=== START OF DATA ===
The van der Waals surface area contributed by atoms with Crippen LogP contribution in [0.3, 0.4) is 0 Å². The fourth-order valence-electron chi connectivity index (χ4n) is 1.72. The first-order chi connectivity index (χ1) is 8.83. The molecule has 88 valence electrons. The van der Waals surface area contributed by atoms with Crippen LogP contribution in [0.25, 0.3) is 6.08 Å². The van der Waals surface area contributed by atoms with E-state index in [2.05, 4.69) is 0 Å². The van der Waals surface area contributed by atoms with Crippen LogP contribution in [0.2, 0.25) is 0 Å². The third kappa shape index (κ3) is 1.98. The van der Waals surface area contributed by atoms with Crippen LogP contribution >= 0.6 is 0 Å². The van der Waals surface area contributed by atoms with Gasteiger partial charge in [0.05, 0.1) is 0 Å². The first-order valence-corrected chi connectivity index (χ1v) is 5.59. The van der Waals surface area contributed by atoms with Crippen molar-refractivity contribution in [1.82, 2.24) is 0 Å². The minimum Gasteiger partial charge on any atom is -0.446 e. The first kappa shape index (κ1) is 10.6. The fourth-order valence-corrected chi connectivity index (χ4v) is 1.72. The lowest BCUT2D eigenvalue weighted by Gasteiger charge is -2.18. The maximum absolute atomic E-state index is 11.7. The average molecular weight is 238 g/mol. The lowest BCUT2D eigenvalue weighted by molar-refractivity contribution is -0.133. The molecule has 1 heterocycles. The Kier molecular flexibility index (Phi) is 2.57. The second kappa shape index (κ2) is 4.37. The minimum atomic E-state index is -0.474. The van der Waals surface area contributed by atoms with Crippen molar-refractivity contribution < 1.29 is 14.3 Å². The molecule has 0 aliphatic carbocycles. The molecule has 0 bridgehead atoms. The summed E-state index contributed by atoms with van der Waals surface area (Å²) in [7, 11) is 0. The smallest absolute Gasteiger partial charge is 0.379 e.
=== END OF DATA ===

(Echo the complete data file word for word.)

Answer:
The van der Waals surface area contributed by atoms with Crippen LogP contribution in [0.3, 0.4) is 0 Å². The fourth-order valence-electron chi connectivity index (χ4n) is 1.72. The first-order chi connectivity index (χ1) is 8.83. The molecule has 88 valence electrons. The van der Waals surface area contributed by atoms with Crippen LogP contribution in [0.25, 0.3) is 6.08 Å². The van der Waals surface area contributed by atoms with E-state index in [2.05, 4.69) is 0 Å². The van der Waals surface area contributed by atoms with Crippen LogP contribution in [0.2, 0.25) is 0 Å². The third kappa shape index (κ3) is 1.98. The van der Waals surface area contributed by atoms with Crippen LogP contribution >= 0.6 is 0 Å². The van der Waals surface area contributed by atoms with Gasteiger partial charge in [0.05, 0.1) is 0 Å². The first-order valence-corrected chi connectivity index (χ1v) is 5.59. The van der Waals surface area contributed by atoms with Crippen molar-refractivity contribution in [1.82, 2.24) is 0 Å². The minimum Gasteiger partial charge on any atom is -0.446 e. The first kappa shape index (κ1) is 10.6. The fourth-order valence-corrected chi connectivity index (χ4v) is 1.72. The lowest BCUT2D eigenvalue weighted by Gasteiger charge is -2.18. The maximum absolute atomic E-state index is 11.7. The average molecular weight is 238 g/mol. The lowest BCUT2D eigenvalue weighted by molar-refractivity contribution is -0.133. The molecule has 1 heterocycles. The Kier molecular flexibility index (Phi) is 2.57. The second kappa shape index (κ2) is 4.37. The minimum atomic E-state index is -0.474. The van der Waals surface area contributed by atoms with Crippen molar-refractivity contribution < 1.29 is 14.3 Å². The molecule has 0 aliphatic carbocycles. The molecule has 0 bridgehead atoms. The summed E-state index contributed by atoms with van der Waals surface area (Å²) in [7, 11) is 0. The smallest absolute Gasteiger partial charge is 0.379 e.